gulenThe 700 children who have come to Turkey for the Turkish Language Olympics — an annual event described in my feature “Turkish language fest shows preacher’s global reach” — will know little if anything about the controversy here over the powerful socio-religious community behind their schools. (Photo:School girls sing at Turkish Language Olympics in Istanbul, 3 June 2009/Halit Omer Camci)

Getting ready to perform in a huge auditorium in Istanbul more often used for international conferences, the 30-odd signing competition entrants appear giggly and excited, fussing over their elaborate folk costumes. Most are visiting for the first time and have been completely charmed by Turkey – just as Turkey has been charmed by them.

The children attend schools run by individuals or associations inspired by the teachings of Muslim preacher Fethullah Gülen. He is revered by many Turks as a tolerant, moderating force in Islam, but suspected by some secularist Turks of harbouring a covert political agenda. Gülen groups are active in publishing, inter-faith dialogue, charity and above all education.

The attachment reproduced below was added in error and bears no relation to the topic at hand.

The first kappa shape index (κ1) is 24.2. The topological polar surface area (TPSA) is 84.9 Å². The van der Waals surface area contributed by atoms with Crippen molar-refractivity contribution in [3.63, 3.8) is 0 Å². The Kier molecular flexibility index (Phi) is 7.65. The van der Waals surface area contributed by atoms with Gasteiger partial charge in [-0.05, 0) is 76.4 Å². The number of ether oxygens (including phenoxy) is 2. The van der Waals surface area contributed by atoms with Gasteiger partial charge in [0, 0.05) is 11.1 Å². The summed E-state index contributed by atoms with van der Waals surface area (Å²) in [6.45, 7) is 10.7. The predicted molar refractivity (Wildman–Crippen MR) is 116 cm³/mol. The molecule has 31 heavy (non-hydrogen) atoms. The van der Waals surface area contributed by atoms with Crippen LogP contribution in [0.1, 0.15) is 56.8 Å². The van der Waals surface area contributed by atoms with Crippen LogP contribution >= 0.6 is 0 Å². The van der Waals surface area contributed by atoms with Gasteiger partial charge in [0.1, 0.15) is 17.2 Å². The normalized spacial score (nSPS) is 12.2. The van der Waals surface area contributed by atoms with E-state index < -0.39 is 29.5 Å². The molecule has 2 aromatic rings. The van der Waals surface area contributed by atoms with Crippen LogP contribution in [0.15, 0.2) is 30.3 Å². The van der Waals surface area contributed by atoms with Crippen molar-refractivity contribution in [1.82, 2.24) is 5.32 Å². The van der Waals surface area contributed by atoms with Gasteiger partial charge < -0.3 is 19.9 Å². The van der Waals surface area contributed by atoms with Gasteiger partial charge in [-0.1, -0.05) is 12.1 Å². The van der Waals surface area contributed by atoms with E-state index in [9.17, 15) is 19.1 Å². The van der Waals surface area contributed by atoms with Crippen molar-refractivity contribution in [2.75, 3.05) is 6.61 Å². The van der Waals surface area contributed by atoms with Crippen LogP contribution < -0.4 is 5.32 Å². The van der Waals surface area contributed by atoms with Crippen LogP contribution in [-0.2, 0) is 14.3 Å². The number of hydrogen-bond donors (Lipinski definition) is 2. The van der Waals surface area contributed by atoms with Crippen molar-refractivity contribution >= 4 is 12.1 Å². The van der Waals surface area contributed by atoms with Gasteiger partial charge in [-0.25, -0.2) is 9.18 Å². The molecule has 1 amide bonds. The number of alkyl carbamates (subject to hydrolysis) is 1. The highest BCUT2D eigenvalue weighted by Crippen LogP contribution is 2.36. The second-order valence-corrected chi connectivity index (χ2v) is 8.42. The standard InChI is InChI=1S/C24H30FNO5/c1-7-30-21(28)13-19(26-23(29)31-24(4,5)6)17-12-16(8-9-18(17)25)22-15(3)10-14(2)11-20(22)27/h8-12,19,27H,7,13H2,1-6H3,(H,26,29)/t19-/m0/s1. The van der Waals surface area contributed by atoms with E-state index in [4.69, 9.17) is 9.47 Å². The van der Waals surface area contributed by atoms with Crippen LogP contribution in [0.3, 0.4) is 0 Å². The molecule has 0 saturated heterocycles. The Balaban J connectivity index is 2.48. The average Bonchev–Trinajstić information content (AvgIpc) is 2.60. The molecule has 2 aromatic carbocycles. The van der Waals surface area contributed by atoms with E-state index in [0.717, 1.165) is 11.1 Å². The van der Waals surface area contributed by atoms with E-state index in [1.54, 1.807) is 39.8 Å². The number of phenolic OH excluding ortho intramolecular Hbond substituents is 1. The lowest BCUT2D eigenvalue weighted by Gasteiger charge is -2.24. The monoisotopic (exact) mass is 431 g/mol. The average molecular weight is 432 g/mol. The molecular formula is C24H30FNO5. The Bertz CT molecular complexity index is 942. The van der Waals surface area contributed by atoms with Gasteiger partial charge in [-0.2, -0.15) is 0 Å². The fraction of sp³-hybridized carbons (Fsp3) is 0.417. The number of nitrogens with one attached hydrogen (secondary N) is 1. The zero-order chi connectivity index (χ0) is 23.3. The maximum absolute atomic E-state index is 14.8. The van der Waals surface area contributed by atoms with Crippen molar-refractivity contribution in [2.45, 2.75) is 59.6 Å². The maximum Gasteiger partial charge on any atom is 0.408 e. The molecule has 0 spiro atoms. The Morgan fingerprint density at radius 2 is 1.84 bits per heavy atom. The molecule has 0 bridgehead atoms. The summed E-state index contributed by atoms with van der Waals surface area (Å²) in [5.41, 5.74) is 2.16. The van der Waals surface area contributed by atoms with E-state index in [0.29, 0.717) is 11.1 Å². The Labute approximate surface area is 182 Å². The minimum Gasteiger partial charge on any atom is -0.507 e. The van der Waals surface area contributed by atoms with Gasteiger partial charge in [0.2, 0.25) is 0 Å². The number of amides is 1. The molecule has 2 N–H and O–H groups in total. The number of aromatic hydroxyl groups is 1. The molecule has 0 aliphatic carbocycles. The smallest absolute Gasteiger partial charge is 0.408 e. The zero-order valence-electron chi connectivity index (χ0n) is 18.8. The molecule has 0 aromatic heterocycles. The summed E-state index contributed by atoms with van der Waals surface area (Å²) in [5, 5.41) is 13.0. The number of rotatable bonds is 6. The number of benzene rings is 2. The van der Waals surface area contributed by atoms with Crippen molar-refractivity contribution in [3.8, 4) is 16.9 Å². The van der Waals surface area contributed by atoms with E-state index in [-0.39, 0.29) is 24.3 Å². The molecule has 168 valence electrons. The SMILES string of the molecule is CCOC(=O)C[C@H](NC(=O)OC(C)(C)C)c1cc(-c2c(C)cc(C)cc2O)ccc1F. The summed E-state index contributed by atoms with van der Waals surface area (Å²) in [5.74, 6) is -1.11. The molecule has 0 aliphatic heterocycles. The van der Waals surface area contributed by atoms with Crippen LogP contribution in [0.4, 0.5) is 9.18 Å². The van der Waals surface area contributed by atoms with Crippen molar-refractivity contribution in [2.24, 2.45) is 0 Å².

A look at the invited audience here to watch the Olympics reveals where the Gülen community fits in the social fabric of Turkey. The vast majority of the women wear the Muslim headscarf and elegant ankle-length coats. These are the same observant professionals who vote for the ruling AK Party.

Turkey’s ardent secularists are suspicious of the Gülen community, but some concede the Turkish Language Olympics have put the international schools in an excellent light. The youngsters, often with full scholarships, are given chances they might never have had in local state education. When you speak to the children they are ambitious and confident and communicate in excellent Turkish, even though not all are from Turkish backgrounds. This helps stir nationalist hearts in Turkey.